Is the SaaS market a voting machine or weighing machine?

February 8, 2016

Benjamin Graham, father of value investing, famously described the stock market as a "voting machine."  His star protege, Warren Buffett, would later expand that to "a voting machine over the short term, and a weighing machine over the long term."  What the heck was Graham talking about, and why did Mr. Buffett feel the need to expand?  Do these assertions provide any help when looking at the state of the SaaS market for the stocks of SaaS companies?

Let's first unpack the machines.  Graham's voting machine illustrates the markets as popularity contests.  The SaaS market participants are using the share prices to vote which companies they like the best.  Just as important, the market is not seriously using the assets, income, dividends, or any other financial metrics to value a company's stock.  Graham is making the point that the markets are not rational, but subject to the messy emotional ebbs and flows of its human participants.  (Economist John Maynard Keynes was making similar comments at the time, about the markets being "beauty contests.")

Warren Buffett, Graham's most famous pupil, would expand his teacher's metaphor and add that over longer terms, the market becomes a weighing machine.  This is where Buffett breaks from Graham, who seems to have believed that the market was always a fickle popularity contest.  Buffet believes that over time, the market begins to weigh a company's revenue, earning power, strategic position, and other key attributes when determining value.  Buffett explains to his shareholders how he exploits this potential inefficiency when buying stock;  a company loosing the short term popularity contest but accumulating lots of "weight" is a good potential target for purchase.  Buy a "weighty" company when the market is a voting machine and watch the stock price rise as the company's tangible business values count more and more in the marketplace.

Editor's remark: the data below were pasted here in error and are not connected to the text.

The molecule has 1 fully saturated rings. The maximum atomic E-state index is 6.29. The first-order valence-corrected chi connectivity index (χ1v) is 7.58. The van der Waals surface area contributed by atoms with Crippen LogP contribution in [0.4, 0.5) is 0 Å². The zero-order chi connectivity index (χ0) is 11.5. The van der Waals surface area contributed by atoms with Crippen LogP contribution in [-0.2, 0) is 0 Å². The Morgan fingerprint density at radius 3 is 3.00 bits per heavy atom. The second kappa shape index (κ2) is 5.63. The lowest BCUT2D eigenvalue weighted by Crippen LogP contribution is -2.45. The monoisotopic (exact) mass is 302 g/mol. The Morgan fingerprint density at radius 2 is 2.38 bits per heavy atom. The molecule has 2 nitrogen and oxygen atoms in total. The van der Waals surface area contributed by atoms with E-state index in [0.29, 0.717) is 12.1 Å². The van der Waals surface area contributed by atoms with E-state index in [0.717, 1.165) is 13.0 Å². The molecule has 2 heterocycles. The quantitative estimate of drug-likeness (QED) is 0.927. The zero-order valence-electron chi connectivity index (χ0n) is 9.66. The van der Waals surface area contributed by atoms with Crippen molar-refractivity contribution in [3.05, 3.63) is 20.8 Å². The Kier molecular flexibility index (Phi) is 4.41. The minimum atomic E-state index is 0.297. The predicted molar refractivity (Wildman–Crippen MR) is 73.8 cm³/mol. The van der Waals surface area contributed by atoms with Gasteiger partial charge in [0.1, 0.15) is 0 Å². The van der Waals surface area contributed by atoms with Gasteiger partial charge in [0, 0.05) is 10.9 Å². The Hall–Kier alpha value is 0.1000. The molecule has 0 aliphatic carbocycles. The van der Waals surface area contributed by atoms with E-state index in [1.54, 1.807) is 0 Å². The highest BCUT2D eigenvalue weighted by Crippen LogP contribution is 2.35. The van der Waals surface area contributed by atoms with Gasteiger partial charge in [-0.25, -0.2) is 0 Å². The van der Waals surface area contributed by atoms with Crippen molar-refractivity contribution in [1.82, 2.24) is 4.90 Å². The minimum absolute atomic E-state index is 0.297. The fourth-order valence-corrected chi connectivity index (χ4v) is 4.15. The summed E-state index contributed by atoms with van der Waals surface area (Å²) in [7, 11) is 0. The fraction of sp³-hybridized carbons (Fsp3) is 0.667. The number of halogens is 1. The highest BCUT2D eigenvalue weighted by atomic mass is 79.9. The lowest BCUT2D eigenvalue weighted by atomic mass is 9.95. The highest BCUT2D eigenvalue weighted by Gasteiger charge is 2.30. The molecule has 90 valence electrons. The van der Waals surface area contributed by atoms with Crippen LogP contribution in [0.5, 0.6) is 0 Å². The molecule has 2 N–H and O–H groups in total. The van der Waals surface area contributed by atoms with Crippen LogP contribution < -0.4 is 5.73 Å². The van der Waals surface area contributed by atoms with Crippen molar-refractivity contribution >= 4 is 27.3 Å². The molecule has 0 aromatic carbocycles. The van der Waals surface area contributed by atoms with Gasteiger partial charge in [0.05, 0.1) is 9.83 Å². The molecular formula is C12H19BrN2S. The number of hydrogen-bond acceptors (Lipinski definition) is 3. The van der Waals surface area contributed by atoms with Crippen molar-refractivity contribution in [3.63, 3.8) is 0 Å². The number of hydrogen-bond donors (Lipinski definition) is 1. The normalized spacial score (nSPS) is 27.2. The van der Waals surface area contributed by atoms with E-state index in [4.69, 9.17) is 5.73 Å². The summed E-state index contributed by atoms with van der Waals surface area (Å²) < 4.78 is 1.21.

I started thinking about this whole voting weighing machine thing while reading a recent article in Venture Beat about Box a year after their IPO.  Sure, Box has lost $1.7 billion of SaaS market cap since its peak, which was also their opening day.  But Mike Trigg does a good job digging into Box's numbers, and he finds a lot to like.  Mr. Trigg finds a company with a $1.2 billion market cap (still a unicorn) that is backed by good, solid financials.  "Box has successfully transitioned from an arguably over-valued unicorn to a publicly-traded company that has grown into its own fact-based valuation."  Bingo.  Voting to weighing.

Now I see this shift from voting to weighing all over the place.  This weighing machine SaaS market coming into effect is skeptical of Jack Dorsey's ability to get Square settled into a nice profitable business model.  This new market is also loving Atlassian, because they have a powerful and organically growing business with good profits and loyal customers.  The public market is unsure how much weight Square can gain, but they can clearly see that Atlassian came to the public market already bulked-up and growing strong.

Private unicorns generated so much hype that they became ultra-popular and their valuations spiked high in the voting contest.  But the public SaaS market has already started to turn into a weighing machine, and those companies hoping to attract public capital had better focus on tangible weight, like efficiently growing revenue and strong profits or a clear and obvious trajectory to those profits.